How to Flush the DNS Cache in Ubuntu & Why You Should

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Domain Name Servers(DNS) are one of the backbones of the internet. Without them, the entire system of domain names wouldn’t work and we’d have to navigate the web using straight IP addresses — not my idea of fun, if you ask me.

Whenever you access a domain name, your system keeps a record of which IP address that domain points to (this is called a cache). This makes your next access to that domain much faster because you don’t have to look it up, which could take seconds.

But sometimes your local domain name cache falls out of sync with the actual mapping of a domain name to IP address. That’s why sometimes you can’t access a website even though the website isn’t down — especially if that website has moved servers recently.

When that happens, you need to flush your DNS-cache. Fortunately, this can be done with a simple terminal command on Ubuntu and other Debian systems:

$ sudo /etc/init.d/dns-clean

There are other DNS-related tricks that might prove useful to you, such as optimizing DNS for faster internet speeds and changing your DNSfor improved online security, so look into that when you can.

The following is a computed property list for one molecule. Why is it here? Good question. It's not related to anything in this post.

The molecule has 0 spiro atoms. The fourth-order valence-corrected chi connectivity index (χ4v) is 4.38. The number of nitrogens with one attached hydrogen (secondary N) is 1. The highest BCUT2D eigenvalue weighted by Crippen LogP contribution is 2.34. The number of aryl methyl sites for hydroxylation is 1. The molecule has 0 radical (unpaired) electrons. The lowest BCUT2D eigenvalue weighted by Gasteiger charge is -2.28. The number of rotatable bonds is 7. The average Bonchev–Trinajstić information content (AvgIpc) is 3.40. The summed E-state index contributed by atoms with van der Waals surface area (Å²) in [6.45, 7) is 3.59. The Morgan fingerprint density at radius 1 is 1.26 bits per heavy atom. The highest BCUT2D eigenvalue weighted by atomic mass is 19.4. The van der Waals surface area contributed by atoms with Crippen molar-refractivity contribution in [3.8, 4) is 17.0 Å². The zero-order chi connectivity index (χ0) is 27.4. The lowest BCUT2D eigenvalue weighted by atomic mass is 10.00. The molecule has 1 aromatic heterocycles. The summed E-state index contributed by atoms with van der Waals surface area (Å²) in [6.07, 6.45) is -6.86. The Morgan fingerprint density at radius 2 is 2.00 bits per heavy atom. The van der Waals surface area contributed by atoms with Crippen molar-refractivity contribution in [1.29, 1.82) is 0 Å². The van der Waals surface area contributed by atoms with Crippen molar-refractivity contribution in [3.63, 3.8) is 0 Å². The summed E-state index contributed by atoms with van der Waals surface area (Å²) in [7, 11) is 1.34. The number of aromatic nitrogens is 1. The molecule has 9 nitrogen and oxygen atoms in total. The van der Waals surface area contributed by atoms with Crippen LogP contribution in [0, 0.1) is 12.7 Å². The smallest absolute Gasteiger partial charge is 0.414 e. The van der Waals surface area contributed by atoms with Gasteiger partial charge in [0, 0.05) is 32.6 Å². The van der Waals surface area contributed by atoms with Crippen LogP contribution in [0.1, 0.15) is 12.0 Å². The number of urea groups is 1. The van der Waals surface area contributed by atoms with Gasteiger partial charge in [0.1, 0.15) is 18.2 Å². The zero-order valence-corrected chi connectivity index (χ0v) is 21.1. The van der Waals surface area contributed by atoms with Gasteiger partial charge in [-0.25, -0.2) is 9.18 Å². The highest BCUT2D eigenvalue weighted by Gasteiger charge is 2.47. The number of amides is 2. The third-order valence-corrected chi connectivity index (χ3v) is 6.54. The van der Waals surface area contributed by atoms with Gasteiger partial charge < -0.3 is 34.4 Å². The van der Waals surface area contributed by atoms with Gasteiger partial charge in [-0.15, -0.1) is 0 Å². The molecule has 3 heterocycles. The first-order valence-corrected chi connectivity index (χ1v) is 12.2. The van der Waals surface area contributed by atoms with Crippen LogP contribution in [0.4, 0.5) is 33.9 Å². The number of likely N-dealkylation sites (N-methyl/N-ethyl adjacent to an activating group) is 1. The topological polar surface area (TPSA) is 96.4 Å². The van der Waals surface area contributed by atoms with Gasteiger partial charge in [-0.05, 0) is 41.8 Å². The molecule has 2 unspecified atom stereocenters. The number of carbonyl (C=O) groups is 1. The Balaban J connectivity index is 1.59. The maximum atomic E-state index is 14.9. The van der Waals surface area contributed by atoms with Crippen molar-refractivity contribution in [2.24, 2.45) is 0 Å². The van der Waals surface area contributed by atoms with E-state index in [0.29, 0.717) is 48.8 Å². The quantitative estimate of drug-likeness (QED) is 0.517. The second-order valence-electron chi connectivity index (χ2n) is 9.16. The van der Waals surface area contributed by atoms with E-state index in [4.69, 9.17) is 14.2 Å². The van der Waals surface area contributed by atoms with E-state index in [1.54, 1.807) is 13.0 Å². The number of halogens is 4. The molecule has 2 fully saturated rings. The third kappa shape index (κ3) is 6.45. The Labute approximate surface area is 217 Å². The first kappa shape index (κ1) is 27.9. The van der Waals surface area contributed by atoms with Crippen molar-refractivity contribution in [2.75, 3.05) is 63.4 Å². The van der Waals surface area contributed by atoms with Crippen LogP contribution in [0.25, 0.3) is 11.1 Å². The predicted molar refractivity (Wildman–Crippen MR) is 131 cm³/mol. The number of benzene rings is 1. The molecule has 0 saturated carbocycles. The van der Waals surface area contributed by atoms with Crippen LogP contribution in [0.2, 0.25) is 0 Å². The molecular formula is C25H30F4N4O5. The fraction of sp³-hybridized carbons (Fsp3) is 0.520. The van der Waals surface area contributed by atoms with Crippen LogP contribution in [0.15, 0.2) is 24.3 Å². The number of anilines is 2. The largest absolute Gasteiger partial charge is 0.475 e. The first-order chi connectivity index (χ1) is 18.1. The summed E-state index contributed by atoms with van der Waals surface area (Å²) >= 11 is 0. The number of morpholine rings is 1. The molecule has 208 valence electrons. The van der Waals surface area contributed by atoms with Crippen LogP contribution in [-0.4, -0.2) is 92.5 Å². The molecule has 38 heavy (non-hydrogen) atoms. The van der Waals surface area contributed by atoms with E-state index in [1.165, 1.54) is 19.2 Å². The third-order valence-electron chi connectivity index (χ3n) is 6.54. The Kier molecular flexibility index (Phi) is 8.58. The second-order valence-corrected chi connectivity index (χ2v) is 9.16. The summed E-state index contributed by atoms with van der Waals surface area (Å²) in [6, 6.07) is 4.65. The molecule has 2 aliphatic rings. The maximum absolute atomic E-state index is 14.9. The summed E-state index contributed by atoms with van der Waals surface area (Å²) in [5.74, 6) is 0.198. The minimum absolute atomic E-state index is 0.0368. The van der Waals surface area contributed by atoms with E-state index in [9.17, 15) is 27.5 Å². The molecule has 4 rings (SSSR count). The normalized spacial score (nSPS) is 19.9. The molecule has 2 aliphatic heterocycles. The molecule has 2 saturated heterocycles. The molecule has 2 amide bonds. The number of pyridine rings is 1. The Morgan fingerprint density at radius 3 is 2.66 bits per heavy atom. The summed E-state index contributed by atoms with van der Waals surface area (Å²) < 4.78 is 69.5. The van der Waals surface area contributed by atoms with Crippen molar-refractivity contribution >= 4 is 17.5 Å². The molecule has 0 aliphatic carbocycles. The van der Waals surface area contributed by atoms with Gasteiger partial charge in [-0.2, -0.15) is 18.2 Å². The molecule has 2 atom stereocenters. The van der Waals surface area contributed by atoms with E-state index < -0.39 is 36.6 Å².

Flush DNS Cache in Windows 10

To Flush DNS Cache in Windows 10, hold Windows Key and press “R” to launch “Windows Run” dialog box. Now type “ipconfig /flushdns” and press “Enter” or Click “OK” to execute the command. Congratulations! You have successfully Flushed DNS Cache in Windows 10.


Microsoft Windows 10 is more powerful with tons of new features added in Networking and other system core functioning methods. It is an excellent mashup of Windows 7 and Windows 8, that is friendly and more stable than ever before. Most of the Windows Run commands are same as its earlier versions with added parameters that brings new features to play.

If you have used Windows XP, Windows 7, 8 and other versions of Windows, you should know what i am talking about.

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